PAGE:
Emergent Order in The Lego Movie

Mild spoiler alert.

I loved the Lego Movie. I was floored with its treatment of emergent order. At one point the hero encouraged fellow Lego people to try things, no matter how stupid it sounds, no matter how much others ridicule it, because you never know, it just may work.

Made me wonder if Russ Roberts, John Papola or Nassim Taleb consulted on the screenplay.

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The (kids) gloves are coming off?

Russ Roberts and Don Boudreaux, of Cafe Hayek, don’t know what to call their recent posts about Paul Krugman. I have a suggestion: It’s about time.

Economist Russ Roberts criticizes Krugman for his treatment of intellectual opponents, like economist Robert Barro, in this case. Roberts quotes two passages from Krugman’s own economics textbooks that support an argument that Barro makes:

Additional transfers to people with earnings below designated levels motivate less work effort by reducing the reward from working.

Yet, while Krugman said as much in his text books, in his blog post, Krugman does a poor job of characterizing this incentives-driven view of what Barro calls “regular economics”:

But if you follow right-wing talk — by which I mean not Rush Limbaugh but the Wall Street Journal and famous economists like Robert Barro — you see the notion that aid to the unemployed can create jobs dismissed as self-evidently absurd. You think that you can reduce unemployment by paying people not to work? Hahahaha!


If you read Barro’s piece, what you see is a blithe dismissal of the whole notion that economies can ever suffer from am inadequate level of “aggregate demand” — the scare quotes are his, not mine, meant to suggest that this is a silly, bizarre notion, in conflict with “regular economics.”

Not exactly. I did read Barro’s piece. He sets a good example of how to characterize opposing views, accurately and without straw-manning it like a 9-year-old who just put gum in her sister’s hair because “she deserved it”:

Keynesian economics argues that incentives and other forces in regular economics are overwhelmed, at least in recessions, by effects involving “aggregate demand.” Recipients of food stamps use their transfers to consume more. Compared to this urge, the negative effects on consumption and investment by taxpayers are viewed as weaker in magnitude, particularly when the transfers are deficit-financed.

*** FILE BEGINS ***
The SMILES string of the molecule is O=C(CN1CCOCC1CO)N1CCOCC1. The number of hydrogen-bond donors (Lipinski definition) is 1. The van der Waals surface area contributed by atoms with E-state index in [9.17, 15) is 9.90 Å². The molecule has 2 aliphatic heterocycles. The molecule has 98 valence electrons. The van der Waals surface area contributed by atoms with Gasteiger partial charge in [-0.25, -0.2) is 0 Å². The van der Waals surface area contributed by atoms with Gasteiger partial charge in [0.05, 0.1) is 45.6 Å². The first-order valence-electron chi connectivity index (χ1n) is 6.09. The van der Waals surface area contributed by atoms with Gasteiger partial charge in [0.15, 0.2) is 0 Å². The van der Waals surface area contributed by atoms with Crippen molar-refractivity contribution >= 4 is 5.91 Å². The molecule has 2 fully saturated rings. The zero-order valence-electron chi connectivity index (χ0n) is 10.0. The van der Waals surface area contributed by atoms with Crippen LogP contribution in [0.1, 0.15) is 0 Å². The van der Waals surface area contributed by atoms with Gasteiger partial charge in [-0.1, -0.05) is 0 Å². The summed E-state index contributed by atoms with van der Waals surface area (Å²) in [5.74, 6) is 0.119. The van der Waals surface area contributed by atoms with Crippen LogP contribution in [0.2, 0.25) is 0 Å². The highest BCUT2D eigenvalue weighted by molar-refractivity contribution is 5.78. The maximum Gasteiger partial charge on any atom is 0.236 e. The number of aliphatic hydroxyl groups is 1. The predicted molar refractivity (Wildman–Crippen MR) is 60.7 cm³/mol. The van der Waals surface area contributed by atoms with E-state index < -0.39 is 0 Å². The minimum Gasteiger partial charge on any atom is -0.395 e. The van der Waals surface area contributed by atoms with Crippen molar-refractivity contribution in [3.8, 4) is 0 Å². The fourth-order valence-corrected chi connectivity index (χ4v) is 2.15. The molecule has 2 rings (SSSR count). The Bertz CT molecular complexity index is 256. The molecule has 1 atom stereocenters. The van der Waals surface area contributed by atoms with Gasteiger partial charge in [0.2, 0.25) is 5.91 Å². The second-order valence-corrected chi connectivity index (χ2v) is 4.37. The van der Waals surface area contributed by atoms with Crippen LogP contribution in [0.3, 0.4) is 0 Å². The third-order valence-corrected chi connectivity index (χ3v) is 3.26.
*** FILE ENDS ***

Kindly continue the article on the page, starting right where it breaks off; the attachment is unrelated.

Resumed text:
Thus, the aggregate demand for goods rises, and businesses respond by selling more goods and then by raising production and employment. The additional wage and profit income leads to further expansions of demand and, hence, to more production and employment.

And, it wasn’t quite a ‘blithe dismissal’. It was an argument that Krugman chose to blithely dismiss himself, instead of addressing it.

So, why did Krugman describe Barro’s argument as he did? Why not simply state the argument. For example, Barro believes that the unemployment creates incentives for people not to work, something I also believe and have written in my textbooks. Where I disagree with him is that I believe during recessions, those incentive effects are overwhelmed because there are fewer jobs a lot more people who want them.

Don Boudreaux goes one further and criticizes the people who seem to relish in their own intellectual capacity to deal with Krugman’s nuances (by using bigger words than I used in the previous paragraph), while missing a larger point, that economics shouldn’t be used to justify stealing.